On March 5, 2018, the Supreme Court of the United States decided Texas v. New Mexico, No. 141 Orig., holding that the United States may pursue the Rio Grande Compact claims it has pleaded as an intervenor in a water rights dispute between Texas and New Mexico.
With Congress’s approval, Texas, New Mexico, and Colorado signed the Rio Grande Compact (the Compact) to resolve disputes over water rights in the Rio Grande. The Compact requires Colorado to deliver a specified amount of water to New Mexico annually at the state line. It also requires New Mexico to deliver a specified amount of water annually to the Elephant Butte Reservoir (the Reservoir). A set of agreements negotiated simultaneously (the Downstream Contracts) promised Texas water districts a certain amount of water every year from the Reservoir’s resources.
Texas filed suit under the Supreme Court’s original jurisdiction, alleging that New Mexico violated its duty to deliver water to the Reservoir under the Compact by allowing downstream New Mexico users to siphon off water below the Reservoir. After the Supreme Court permitted the United States to intervene in the action, the United States filed a complaint raising parallel allegations to those made by Texas. New Mexico moved to dismiss the complaint. The Court referred the matter to a Special Master, who recommended that the Court dismiss in part the United States’ complaint on the ground that the Compact does not confer on the United States the power to enforce its terms. The United States filed an exception to the Master’s report, arguing that it may pursue claims for violations of the Compact.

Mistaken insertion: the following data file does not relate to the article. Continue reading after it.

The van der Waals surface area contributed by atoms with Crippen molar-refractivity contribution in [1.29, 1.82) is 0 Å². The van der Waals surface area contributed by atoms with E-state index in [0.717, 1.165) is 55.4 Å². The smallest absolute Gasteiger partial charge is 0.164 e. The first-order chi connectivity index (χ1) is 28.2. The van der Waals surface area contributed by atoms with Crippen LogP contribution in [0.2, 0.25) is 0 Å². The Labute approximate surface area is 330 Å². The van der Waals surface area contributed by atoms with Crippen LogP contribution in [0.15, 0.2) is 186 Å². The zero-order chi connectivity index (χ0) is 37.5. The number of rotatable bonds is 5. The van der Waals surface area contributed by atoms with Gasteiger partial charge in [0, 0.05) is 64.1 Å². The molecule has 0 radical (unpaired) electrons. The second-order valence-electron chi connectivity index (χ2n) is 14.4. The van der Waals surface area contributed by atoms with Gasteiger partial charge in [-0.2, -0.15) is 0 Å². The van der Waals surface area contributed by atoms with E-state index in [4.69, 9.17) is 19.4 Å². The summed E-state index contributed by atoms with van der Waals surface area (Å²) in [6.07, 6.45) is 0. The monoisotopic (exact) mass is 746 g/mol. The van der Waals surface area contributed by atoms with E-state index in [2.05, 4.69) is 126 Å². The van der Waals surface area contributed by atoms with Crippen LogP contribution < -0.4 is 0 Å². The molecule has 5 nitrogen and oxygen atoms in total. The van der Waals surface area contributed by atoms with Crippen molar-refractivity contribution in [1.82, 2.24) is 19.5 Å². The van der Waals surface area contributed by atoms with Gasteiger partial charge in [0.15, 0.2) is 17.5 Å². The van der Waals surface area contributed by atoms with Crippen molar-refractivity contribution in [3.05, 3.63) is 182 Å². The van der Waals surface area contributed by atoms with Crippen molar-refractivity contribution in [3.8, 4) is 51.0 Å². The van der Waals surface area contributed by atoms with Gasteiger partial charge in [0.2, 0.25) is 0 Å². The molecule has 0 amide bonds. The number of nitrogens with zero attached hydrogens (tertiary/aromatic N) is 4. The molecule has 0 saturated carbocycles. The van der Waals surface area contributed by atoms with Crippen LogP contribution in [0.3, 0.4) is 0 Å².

The Court agreed and held that the United States may pursue the Compact claims it has pleaded in this original action. Recognizing its unique authority to mold original actions, the Court stated that several considerations, taken collectively, led to the conclusion that the United States may pursue its claims in this action. First, the Compact is inextricably intertwined with the Rio Grande Project, an infrastructure project in which the United States was involved. Second, New Mexico admitted that the United States plays a key role in the Compact’s operation. Third, a breach of the Compact could jeopardize the United States’ ability to satisfy its treaty obligation to ensure a regular release of water from the Rio Grande to Mexico. Finally, the United States asserted the claims in an existing action brought by Texas, sought the same relief as Texas, and did so without objection by Texas. Although the Court held that United States may pursue its claims in this action, it cautioned that “[n]othing in [its] opinion should be taken to suggest whether a different result would obtain in the absence of any of the considerations [the Court] outlined or in the presence of additional, countervailing considerations.”
The Court sustained the United States’ exception to the Master’s recommendation, overruled all other exceptions, and remanded the case to the Master for further proceedings.
Justice Gorsuch delivered the opinion for a unanimous Court.